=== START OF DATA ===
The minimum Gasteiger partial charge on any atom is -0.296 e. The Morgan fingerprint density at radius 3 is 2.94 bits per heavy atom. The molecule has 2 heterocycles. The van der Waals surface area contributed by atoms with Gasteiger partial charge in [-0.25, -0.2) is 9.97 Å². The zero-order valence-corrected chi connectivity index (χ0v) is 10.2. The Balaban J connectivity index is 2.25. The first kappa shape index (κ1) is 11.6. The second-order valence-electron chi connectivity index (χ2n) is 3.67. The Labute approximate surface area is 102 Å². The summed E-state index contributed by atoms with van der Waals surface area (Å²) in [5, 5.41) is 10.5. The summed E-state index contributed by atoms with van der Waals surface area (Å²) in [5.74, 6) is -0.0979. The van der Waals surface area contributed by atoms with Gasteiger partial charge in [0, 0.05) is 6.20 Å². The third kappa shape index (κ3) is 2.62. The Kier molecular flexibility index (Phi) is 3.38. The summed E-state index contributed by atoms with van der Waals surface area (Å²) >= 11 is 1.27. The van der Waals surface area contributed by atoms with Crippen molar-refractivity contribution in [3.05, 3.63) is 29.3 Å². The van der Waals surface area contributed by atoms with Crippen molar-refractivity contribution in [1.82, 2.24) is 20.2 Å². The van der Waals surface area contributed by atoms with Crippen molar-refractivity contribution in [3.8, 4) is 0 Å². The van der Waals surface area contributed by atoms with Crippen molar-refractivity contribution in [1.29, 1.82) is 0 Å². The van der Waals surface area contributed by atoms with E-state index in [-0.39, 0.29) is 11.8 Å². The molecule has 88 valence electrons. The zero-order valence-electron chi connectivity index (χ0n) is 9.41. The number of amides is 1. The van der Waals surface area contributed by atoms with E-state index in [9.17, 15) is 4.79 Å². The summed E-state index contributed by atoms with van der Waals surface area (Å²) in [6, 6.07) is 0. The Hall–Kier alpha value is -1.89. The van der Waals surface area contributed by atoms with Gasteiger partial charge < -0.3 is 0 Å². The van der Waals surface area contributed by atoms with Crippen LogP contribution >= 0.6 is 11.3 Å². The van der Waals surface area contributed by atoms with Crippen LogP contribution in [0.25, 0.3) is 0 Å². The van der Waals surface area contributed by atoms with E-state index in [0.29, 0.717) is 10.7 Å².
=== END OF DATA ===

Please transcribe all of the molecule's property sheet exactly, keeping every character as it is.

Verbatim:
The minimum Gasteiger partial charge on any atom is -0.296 e. The Morgan fingerprint density at radius 3 is 2.94 bits per heavy atom. The molecule has 2 heterocycles. The van der Waals surface area contributed by atoms with Gasteiger partial charge in [-0.25, -0.2) is 9.97 Å². The zero-order valence-corrected chi connectivity index (χ0v) is 10.2. The Balaban J connectivity index is 2.25. The first kappa shape index (κ1) is 11.6. The second-order valence-electron chi connectivity index (χ2n) is 3.67. The Labute approximate surface area is 102 Å². The summed E-state index contributed by atoms with van der Waals surface area (Å²) in [5, 5.41) is 10.5. The summed E-state index contributed by atoms with van der Waals surface area (Å²) in [5.74, 6) is -0.0979. The van der Waals surface area contributed by atoms with Gasteiger partial charge in [0, 0.05) is 6.20 Å². The third kappa shape index (κ3) is 2.62. The Kier molecular flexibility index (Phi) is 3.38. The summed E-state index contributed by atoms with van der Waals surface area (Å²) >= 11 is 1.27. The van der Waals surface area contributed by atoms with Crippen molar-refractivity contribution in [3.05, 3.63) is 29.3 Å². The van der Waals surface area contributed by atoms with Crippen molar-refractivity contribution in [1.82, 2.24) is 20.2 Å². The van der Waals surface area contributed by atoms with Crippen molar-refractivity contribution in [3.8, 4) is 0 Å². The van der Waals surface area contributed by atoms with Crippen molar-refractivity contribution in [1.29, 1.82) is 0 Å². The van der Waals surface area contributed by atoms with E-state index in [-0.39, 0.29) is 11.8 Å². The molecule has 88 valence electrons. The zero-order valence-electron chi connectivity index (χ0n) is 9.41. The number of amides is 1. The van der Waals surface area contributed by atoms with E-state index in [9.17, 15) is 4.79 Å². The summed E-state index contributed by atoms with van der Waals surface area (Å²) in [6, 6.07) is 0. The Hall–Kier alpha value is -1.89. The van der Waals surface area contributed by atoms with Gasteiger partial charge < -0.3 is 0 Å². The van der Waals surface area contributed by atoms with Crippen LogP contribution >= 0.6 is 11.3 Å². The van der Waals surface area contributed by atoms with Crippen LogP contribution in [0.25, 0.3) is 0 Å². The van der Waals surface area contributed by atoms with E-state index in [0.29, 0.717) is 10.7 Å².